Ultrasound boosts drug delivery to tumors

From Chicago, at the 87th annual meeting of the Radiological Society of North America

A beam of ultrasound can make the blood vessels that infiltrate cancerous growths leakier than normal, a process that might be used to increase the dose of anticancer drugs reaching tumors from the bloodstream.

Physicians already use ultrasound to identify tumors in the liver and to guide biopsy procedures, says Jonathan B. Kruskal of Beth Israel Deaconess Medical Center in Boston. Meanwhile, cardiology research has hinted that ultrasound might make blood vessels more permeable.

So Kruskal and his colleagues injected human liver cancer cells into 14 mice and waited 8 days for liver tumors to grow. Then, the researchers injected microbeads containing the fluorescent molecule doxyrubicin into a large blood vessel feeding the liver in each mouse. An hour and a half later, the team directed a burst of ultrasound at one lobe of each animal’s liver. As a final step, the researchers looked for fluorescence in lobes that had received ultrasound and lobes that hadn’t.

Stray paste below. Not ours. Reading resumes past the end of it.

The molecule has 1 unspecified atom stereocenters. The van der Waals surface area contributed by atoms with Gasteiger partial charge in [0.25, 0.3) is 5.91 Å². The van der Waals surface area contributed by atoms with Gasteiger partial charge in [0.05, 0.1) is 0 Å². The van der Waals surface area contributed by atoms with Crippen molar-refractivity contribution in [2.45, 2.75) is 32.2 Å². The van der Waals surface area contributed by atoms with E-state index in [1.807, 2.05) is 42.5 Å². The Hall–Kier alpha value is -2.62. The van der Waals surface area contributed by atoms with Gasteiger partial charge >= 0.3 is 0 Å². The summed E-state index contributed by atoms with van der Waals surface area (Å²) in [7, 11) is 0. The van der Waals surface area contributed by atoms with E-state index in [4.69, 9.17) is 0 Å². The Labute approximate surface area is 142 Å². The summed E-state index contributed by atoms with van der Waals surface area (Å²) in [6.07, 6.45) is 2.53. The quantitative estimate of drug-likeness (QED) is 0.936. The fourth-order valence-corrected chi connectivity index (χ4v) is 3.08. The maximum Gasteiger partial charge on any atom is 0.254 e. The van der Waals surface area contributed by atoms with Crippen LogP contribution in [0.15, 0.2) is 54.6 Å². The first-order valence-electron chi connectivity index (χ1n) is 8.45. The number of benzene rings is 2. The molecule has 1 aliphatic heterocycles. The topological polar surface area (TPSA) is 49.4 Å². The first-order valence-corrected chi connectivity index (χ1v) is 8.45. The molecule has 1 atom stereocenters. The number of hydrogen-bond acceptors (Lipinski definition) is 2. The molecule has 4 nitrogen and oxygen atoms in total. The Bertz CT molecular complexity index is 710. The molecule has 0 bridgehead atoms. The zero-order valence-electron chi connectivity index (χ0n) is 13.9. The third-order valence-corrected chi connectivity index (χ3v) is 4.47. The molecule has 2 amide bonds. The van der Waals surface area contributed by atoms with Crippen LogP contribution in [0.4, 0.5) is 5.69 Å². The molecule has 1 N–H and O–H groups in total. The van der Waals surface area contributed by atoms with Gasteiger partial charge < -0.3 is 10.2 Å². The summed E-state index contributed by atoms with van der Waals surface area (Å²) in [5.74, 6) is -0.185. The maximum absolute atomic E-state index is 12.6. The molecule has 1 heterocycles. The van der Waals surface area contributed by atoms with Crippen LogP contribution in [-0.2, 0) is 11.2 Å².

Among the mice, there were 56 tumors in parts of the liver that got ultrasound and 64 in parts that didn’t. The tumors that received the ultrasound fluoresced twice as brightly as the tumors that weren’t exposed to ultrasound, Kruskal reports. The ultrasound seems to increase delivery of the microbeads to the tumor and to increase the percentage of spheres that release doxyrubicin, he says.

This technology theoretically would enable doctors to give lower doses of an anticancer drug to a patient–thus reducing side effects–while still delivering effective doses to tumors, Kruskal says. The Boston researchers don’t know yet whether such drug delivery might help an animal survive longer than they do with conventional methods.

Side effects from the ultrasound itself appear unlikely. “Nothing suggests there is any significant increase in permeability in nontumor tissues,” says Kruskal. In fact, the same frequency of ultrasound he used in the tests is already used widely for various medical procedures, Kruskal says.

More Stories from Science News on Health & Medicine